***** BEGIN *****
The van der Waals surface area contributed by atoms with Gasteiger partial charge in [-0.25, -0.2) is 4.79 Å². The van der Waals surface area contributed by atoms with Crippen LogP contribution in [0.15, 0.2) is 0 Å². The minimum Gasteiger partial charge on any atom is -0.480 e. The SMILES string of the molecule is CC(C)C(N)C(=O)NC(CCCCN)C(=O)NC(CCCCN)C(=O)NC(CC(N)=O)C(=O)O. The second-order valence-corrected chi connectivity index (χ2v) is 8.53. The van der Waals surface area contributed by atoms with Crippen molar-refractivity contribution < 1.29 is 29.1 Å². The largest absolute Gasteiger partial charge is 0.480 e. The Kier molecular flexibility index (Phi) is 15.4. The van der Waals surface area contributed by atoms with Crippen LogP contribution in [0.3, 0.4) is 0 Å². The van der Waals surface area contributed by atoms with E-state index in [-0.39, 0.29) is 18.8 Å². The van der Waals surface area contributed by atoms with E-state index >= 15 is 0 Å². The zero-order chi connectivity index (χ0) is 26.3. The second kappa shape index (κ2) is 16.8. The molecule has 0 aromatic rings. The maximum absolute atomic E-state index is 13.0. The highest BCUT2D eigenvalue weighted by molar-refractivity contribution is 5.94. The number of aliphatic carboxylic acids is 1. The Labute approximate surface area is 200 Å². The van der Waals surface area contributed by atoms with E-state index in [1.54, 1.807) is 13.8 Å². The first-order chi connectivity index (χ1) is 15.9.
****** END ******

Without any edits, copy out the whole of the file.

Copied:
The van der Waals surface area contributed by atoms with Gasteiger partial charge in [-0.25, -0.2) is 4.79 Å². The van der Waals surface area contributed by atoms with Crippen LogP contribution in [0.15, 0.2) is 0 Å². The minimum Gasteiger partial charge on any atom is -0.480 e. The SMILES string of the molecule is CC(C)C(N)C(=O)NC(CCCCN)C(=O)NC(CCCCN)C(=O)NC(CC(N)=O)C(=O)O. The second-order valence-corrected chi connectivity index (χ2v) is 8.53. The van der Waals surface area contributed by atoms with Crippen molar-refractivity contribution < 1.29 is 29.1 Å². The largest absolute Gasteiger partial charge is 0.480 e. The Kier molecular flexibility index (Phi) is 15.4. The van der Waals surface area contributed by atoms with Crippen LogP contribution in [0.3, 0.4) is 0 Å². The van der Waals surface area contributed by atoms with E-state index in [-0.39, 0.29) is 18.8 Å². The van der Waals surface area contributed by atoms with E-state index >= 15 is 0 Å². The zero-order chi connectivity index (χ0) is 26.3. The second kappa shape index (κ2) is 16.8. The molecule has 0 aromatic rings. The maximum absolute atomic E-state index is 13.0. The highest BCUT2D eigenvalue weighted by molar-refractivity contribution is 5.94. The number of aliphatic carboxylic acids is 1. The Labute approximate surface area is 200 Å². The van der Waals surface area contributed by atoms with E-state index in [1.54, 1.807) is 13.8 Å². The first-order chi connectivity index (χ1) is 15.9.